Jewish World Review Nov. 25, 2005/ 23 Mar-Cheshvan 5766

Wesley Pruden

Wes Pruden
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Pastepot princesses are important, too | Who was Valerie Plame?

The jokes mocking the media myth that she was Mata Hari or Belle Boyd, a sultry princess of espionage whose "covert" identity was blown by Scooter Libby if not Karl Rove (or the shampoo girl at a beauty shop in a strip mall in Silver Spring), may miss the point.

You may have noticed that the high-decibel media frenzy, with all the manufactured hysteria over a story that nobody but the Washington media elites and other Bush-bashers are paying attention to, has subsided considerably since it now appears that Scooter is not the "villain," such as the villain may be — and maybe Valerie Plame and her husband, the eminent former ambassador to Lower Slobbovia, aren't very important, anyway.

Nobody is quite sure what she and the ambassador actually did, beyond getting their names and pictures in the glossies, but some intelligence operatives are concerned that she has given the important grunt work of intelligence-collecting a bad name.

So what if our gal Val was merely the princess of the pastepot, clipping newspapers and magazines and compiling scrapbooks from which "open-source intelligence" was extracted? The CIA has a name for this — OSINT, for "open-source intelligence."

OSINT, the agency jargon for "mostly newspaper clippings," can be important stuff, often the most important stuff that goes into the intelligence briefings on which presidents base their decisions and congressmen base their carping. OSINT only gets about 1 percent of the CIA's budget, and the really glamorous agencies in the agency's alphabet soup are IMINT (for overhead imagery intelligence), SIGNIT (signals, or communications, intelligence), HUMINT (human intelligence) and sometimes even BSINT (bullsauce intelligence). A succession of presidents would tell you that a lot of what they get, sometimes even most of what they get, is BSINT.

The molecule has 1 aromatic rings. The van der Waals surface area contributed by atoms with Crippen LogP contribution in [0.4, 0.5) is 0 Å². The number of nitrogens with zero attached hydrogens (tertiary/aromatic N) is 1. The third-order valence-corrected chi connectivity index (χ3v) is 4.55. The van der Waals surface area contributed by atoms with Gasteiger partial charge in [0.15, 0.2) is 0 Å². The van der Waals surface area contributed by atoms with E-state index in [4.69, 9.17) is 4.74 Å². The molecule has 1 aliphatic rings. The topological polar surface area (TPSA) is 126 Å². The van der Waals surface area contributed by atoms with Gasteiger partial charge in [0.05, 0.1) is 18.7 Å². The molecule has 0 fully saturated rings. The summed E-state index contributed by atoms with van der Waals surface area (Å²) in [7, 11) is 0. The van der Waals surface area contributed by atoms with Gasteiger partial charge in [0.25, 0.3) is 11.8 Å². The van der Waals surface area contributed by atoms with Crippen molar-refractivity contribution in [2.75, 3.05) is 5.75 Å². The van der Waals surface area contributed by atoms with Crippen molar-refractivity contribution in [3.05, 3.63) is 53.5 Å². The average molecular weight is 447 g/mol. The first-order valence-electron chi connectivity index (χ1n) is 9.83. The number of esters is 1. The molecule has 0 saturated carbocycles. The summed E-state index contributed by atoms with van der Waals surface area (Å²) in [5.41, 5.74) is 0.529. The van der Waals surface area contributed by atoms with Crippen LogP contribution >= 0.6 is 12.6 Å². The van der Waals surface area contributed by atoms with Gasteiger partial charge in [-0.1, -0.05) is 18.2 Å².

Richard Nixon famously belittled the CIA with his frustrated question to aides: "What use are they? They've got 40,000 people over there reading newspapers." The late Sen. Daniel Patrick Moynihan, whose common sense made him something of a freak in the U.S. Senate, once suggested getting rid of the CIA as the first step in needed reform of intelligence-collecting.

Nevertheless, says one common-sensical CIA analyst, newspaper clippings and other open sources often make the best intelligence. "Judging from their words," writes Stephen C. Mercado, in an article in the journal Studies in Intelligence, "too many policy-makers and intelligence officers mistake secrecy for intelligence." George Tenet, a recent director of the CIA, often defined the job of his intelligence agency as "stealing secrets." CIA recruiting brochures tempt the best and the brightest (so called) with promises of assignments to the scene of "world-shaping events." You certainly couldn't reveal to prospects that a lot of the intelligence is bought for merely a quarter for the liveliest newspaper in town.

It's often better to let newspapers vet the raw material. A young man of my acquaintance, the son of a former U.S. ambassador to an important European capital, once gave me as a character reference for a government job requiring a high-level security clearance. An intelligence investigator called me for a brief interview. "We note that this applicant once lived outside the United States for four consecutive years," he said. He gave me the dates. I made a quick calculation that they were the years when the young man was between 1 and 4 years old. The investigator frowned and went away, shaking his head.

An officer of the Office of Strategic Services recalls that during his briefing of an admiral during World War II he referred to a new weapon, the B-29 Superfortress. The admiral demanded to know how the OSS officer had obtained such "highly classified" information. The briefing officer had to tell him that he had learned of the new bomber through monitored Japanese radio broadcasts.

"Not only are open sources at times indistinguishable from secrets," writes Mr. Mercado, "but OSINT often surpasses classified information in value for following and analyzing intelligence issues." Its value is higher in terms of speed, quantity, quality, clarity, ease of use — and it's cheaper. The taxpayers owe Valerie Plame thanks, after all.

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JWR contributor Wesley Pruden is editor in chief of The Washington Times. Comment by clicking here.

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